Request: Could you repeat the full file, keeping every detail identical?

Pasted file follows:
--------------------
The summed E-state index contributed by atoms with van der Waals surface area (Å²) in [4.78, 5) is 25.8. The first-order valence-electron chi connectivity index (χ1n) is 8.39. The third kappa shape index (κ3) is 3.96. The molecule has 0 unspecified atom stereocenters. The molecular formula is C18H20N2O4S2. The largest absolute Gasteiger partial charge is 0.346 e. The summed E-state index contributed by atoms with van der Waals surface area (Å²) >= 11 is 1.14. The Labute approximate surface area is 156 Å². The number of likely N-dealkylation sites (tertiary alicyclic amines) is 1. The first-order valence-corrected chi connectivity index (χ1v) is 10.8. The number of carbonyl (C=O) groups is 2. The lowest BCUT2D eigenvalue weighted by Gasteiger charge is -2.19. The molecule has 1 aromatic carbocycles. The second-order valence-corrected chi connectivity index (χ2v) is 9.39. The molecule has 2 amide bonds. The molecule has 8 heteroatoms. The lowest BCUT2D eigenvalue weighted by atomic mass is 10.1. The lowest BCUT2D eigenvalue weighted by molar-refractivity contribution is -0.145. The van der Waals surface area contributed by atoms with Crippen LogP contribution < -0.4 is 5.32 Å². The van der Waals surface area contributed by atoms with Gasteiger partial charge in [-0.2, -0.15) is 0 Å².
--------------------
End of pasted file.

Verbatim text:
The summed E-state index contributed by atoms with van der Waals surface area (Å²) in [4.78, 5) is 25.8. The first-order valence-electron chi connectivity index (χ1n) is 8.39. The third kappa shape index (κ3) is 3.96. The molecule has 0 unspecified atom stereocenters. The molecular formula is C18H20N2O4S2. The largest absolute Gasteiger partial charge is 0.346 e. The summed E-state index contributed by atoms with van der Waals surface area (Å²) >= 11 is 1.14. The Labute approximate surface area is 156 Å². The number of likely N-dealkylation sites (tertiary alicyclic amines) is 1. The first-order valence-corrected chi connectivity index (χ1v) is 10.8. The number of carbonyl (C=O) groups is 2. The lowest BCUT2D eigenvalue weighted by Gasteiger charge is -2.19. The molecule has 1 aromatic carbocycles. The second-order valence-corrected chi connectivity index (χ2v) is 9.39. The molecule has 2 amide bonds. The molecule has 8 heteroatoms. The lowest BCUT2D eigenvalue weighted by atomic mass is 10.1. The lowest BCUT2D eigenvalue weighted by molar-refractivity contribution is -0.145. The van der Waals surface area contributed by atoms with Crippen LogP contribution < -0.4 is 5.32 Å². The van der Waals surface area contributed by atoms with Gasteiger partial charge in [-0.2, -0.15) is 0 Å².